Front Page Titles (by Subject) The Limits of Mechanistic Economics - Literature of Liberty, April/June 1979, vol. 2, No. 2
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The Limits of Mechanistic Economics - Leonard P. Liggio, Literature of Liberty, April/June 1979, vol. 2, No. 2 
Literature of Liberty: A Review of Contemporary Liberal Thought was published first by the Cato Institute (1978-1979) and later by the Institute for Humane Studies (1980-1982) under the editorial direction of Leonard P. Liggio.
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The Limits of Mechanistic Economics
“The Mechanistic Foundations of Economic Analysis.” Reason Papers 4 (Winter 1978): 49–67.
The neoclassical paradigm that dictates the methodology of mainstream economics limits the problems analyzed within economics and shapes their solution. Whatever success economics enjoys among the social sciences stems from the set of questions it considers appropriate. In pursuing this Kuhnian analysis, Moorhouse also draws support from F. A. Hayek's critique of the methodology of economics. Hayek argues that, as a social science, economics requires a methodology distinct from that of the natural sciences.
Economics enthusiastically borrowed its methodology from classical (mechanical) physics. Basically, those methods are analytic reduction and isolation, the assumption of reversibility, and the framing of questions in terms of equilibrium. The role of each of these methods in both physics and economics is sketched and then discussed in terms of their inappropriateness in economics. This criticism arises from the fact that economic systems involve human actions. Whereas mechanical processes are reversible, human beings learn from experience—so that initial conditions can never be restored. In a mechanical process, the equilibrium state and adjustment path are uniquely determined by the initial conditions; however, human actions are adaptive and purposive — so that far different sets of economic conditions can produce the same equilibrium, and a stochastic shock to an economic process may not affect the final equilibrium. While the mathematical techniques associated with equilibrium/maximization work with known factors in physics, knowledge of the means and ends relevant to the economic system is dispersed among individual persons—so that the use of such techniques is limited in economics. Whereas we can successfully apply the analytic tools of reduction and isolation to reversible mechanical processes in closed systems and in experimental settings, human action adds qualitative, adaptive, and subjective dimensions to the processes under study. This makes it difficult to isolate economic relationships from impinging factors, and the economic system is only misleadingly divisible into units of analysis.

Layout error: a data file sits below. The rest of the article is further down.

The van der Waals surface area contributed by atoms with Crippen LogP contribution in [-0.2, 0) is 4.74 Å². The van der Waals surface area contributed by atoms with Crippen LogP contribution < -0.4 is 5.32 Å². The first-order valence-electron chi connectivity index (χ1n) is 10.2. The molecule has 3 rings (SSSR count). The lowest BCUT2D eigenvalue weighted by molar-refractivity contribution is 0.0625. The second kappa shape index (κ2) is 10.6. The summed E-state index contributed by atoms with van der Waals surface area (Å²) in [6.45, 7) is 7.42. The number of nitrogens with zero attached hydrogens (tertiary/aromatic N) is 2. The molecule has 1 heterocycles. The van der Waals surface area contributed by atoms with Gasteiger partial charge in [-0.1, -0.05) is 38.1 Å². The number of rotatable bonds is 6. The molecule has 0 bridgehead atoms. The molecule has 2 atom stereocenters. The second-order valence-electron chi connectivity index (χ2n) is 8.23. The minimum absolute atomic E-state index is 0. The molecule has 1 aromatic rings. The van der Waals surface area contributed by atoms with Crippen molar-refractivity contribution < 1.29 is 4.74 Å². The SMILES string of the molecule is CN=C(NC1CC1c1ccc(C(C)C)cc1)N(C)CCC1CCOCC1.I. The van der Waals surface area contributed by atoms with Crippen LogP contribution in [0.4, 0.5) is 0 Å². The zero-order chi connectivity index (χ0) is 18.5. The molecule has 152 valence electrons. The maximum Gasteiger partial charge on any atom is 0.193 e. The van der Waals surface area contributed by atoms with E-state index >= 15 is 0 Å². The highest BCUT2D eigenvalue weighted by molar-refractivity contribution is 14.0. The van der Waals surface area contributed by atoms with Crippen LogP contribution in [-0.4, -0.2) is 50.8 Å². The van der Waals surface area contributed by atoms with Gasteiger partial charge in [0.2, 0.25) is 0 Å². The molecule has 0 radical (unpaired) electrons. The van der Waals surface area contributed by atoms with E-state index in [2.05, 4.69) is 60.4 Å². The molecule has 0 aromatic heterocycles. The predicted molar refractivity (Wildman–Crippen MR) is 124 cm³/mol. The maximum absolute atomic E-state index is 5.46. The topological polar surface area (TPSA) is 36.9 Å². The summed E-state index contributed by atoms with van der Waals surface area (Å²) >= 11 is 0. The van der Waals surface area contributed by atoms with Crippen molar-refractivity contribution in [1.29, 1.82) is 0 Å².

These limitations of the neoclassical paradigm suggest that economists could explore an alternative paradigm that takes as given the complexity of economic systems and sets out to explain their qualitative change and evolution.
Governmental attempts to regulate and direct the economy are based on the same mechanistic assumptions that have allowed the success of economics in limited respects but have hampered any fundamental understanding of economic systems. Examining these assumptions can help to explain the inherent difficulties and recognized failures of such governmental attempts, and can redirect the discipline of economics and the course of government-economy relations.